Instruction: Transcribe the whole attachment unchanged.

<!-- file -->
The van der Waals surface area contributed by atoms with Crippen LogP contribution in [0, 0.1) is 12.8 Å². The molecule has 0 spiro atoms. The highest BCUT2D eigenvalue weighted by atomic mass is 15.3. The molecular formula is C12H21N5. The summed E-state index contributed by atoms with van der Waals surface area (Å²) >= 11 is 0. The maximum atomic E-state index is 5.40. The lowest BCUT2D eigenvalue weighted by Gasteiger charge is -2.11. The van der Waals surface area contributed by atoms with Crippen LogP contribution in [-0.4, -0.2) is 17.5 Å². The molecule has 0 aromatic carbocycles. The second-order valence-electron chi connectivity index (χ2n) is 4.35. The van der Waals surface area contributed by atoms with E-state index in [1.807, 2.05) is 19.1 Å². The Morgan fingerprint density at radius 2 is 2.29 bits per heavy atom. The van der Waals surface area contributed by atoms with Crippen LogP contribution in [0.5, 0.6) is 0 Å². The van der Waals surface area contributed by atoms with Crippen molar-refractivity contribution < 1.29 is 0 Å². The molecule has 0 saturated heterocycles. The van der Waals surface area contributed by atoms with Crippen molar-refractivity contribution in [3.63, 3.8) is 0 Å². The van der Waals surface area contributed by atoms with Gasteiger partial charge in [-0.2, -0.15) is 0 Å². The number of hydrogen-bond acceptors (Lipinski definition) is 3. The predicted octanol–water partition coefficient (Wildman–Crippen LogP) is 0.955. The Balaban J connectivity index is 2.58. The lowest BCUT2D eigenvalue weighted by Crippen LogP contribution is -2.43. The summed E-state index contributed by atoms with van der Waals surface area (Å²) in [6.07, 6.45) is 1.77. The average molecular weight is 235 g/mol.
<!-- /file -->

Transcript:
The van der Waals surface area contributed by atoms with Crippen LogP contribution in [0, 0.1) is 12.8 Å². The molecule has 0 spiro atoms. The highest BCUT2D eigenvalue weighted by atomic mass is 15.3. The molecular formula is C12H21N5. The summed E-state index contributed by atoms with van der Waals surface area (Å²) >= 11 is 0. The maximum atomic E-state index is 5.40. The lowest BCUT2D eigenvalue weighted by Gasteiger charge is -2.11. The van der Waals surface area contributed by atoms with Crippen LogP contribution in [-0.4, -0.2) is 17.5 Å². The molecule has 0 aromatic carbocycles. The second-order valence-electron chi connectivity index (χ2n) is 4.35. The van der Waals surface area contributed by atoms with E-state index in [1.807, 2.05) is 19.1 Å². The Morgan fingerprint density at radius 2 is 2.29 bits per heavy atom. The van der Waals surface area contributed by atoms with Crippen LogP contribution in [0.5, 0.6) is 0 Å². The van der Waals surface area contributed by atoms with Crippen molar-refractivity contribution < 1.29 is 0 Å². The molecule has 0 saturated heterocycles. The van der Waals surface area contributed by atoms with Crippen molar-refractivity contribution in [3.63, 3.8) is 0 Å². The van der Waals surface area contributed by atoms with Gasteiger partial charge in [-0.2, -0.15) is 0 Å². The number of hydrogen-bond acceptors (Lipinski definition) is 3. The predicted octanol–water partition coefficient (Wildman–Crippen LogP) is 0.955. The Balaban J connectivity index is 2.58. The lowest BCUT2D eigenvalue weighted by Crippen LogP contribution is -2.43. The summed E-state index contributed by atoms with van der Waals surface area (Å²) in [6.07, 6.45) is 1.77. The average molecular weight is 235 g/mol.